In an article titled: “Avoid Running into Trouble: Orthotics Can Cause Problems if Improperly Prescribed,” Rick Positano DPM states that "Orthotics are like prescription drugs," Dr. Positano explains. "When indicated and prescribed correctly, they are beneficial to the user. When unnecessary or prescribed incorrectly, they can be dangerous." Some over-the-counter orthotics may exacerbate pre-existing medical conditions, Dr. Positano says. Those at particular risk are people with heel pain, achilles tendon pain, back or knee problems, or those who have a high arch foot type or flat feet. Exercise enthusiasts who engage in high impact or high velocity sports often buy orthotics to provide support or serve as shock absorbers. That, too, can spell trouble.”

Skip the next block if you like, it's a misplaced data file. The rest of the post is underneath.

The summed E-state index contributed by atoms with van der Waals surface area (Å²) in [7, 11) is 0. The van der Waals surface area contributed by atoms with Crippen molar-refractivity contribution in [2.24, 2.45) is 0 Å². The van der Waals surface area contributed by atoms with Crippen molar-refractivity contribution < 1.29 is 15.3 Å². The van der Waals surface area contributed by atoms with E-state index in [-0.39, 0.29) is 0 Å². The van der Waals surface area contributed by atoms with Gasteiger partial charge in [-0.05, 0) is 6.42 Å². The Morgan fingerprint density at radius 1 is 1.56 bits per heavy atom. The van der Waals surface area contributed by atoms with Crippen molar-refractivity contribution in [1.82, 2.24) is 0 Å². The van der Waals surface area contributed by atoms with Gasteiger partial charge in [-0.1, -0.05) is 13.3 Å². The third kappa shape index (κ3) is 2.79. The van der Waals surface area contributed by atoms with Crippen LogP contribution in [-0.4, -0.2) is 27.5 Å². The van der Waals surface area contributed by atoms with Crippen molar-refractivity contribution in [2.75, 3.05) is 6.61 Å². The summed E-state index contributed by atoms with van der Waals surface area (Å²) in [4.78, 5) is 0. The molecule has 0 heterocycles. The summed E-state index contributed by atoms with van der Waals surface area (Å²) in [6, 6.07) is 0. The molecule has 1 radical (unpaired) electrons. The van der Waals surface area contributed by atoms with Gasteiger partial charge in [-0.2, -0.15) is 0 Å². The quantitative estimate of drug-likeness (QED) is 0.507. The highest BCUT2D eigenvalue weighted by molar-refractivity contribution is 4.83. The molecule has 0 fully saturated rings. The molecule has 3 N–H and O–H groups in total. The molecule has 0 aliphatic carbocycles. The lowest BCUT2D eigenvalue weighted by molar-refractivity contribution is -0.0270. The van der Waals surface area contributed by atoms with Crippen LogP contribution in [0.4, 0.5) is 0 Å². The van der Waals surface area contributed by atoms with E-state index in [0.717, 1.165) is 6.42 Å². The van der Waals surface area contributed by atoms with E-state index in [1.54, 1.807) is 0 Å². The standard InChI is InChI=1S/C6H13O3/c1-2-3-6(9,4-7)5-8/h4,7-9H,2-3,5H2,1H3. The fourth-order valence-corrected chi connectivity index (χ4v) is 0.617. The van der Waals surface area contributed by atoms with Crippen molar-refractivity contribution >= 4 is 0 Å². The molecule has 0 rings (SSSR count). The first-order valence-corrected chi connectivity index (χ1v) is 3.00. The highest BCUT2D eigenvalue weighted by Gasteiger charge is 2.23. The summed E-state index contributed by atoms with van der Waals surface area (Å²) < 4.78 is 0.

The article goes on to say: “Orthotics are not used to correct foot and ankle problems. Health care professionals prescribe them to stabilize a joint, reduce pain, prevent deformity, provide better positioning or improve the biomechanical function of the foot, according to Dr. Positano.”
Improper footwear and long term use of orthotics have the potential to cause your feet to lose their adaptive capabilities and strength. By controlling motion and controlling the mechanics of your feet, they are negating your own muscle's ability to support the structure of the feet therefore potentially causing the muscles to atrophy (just as postural muscles in your core lose the ability to support your trunk if you sit at a desk all day.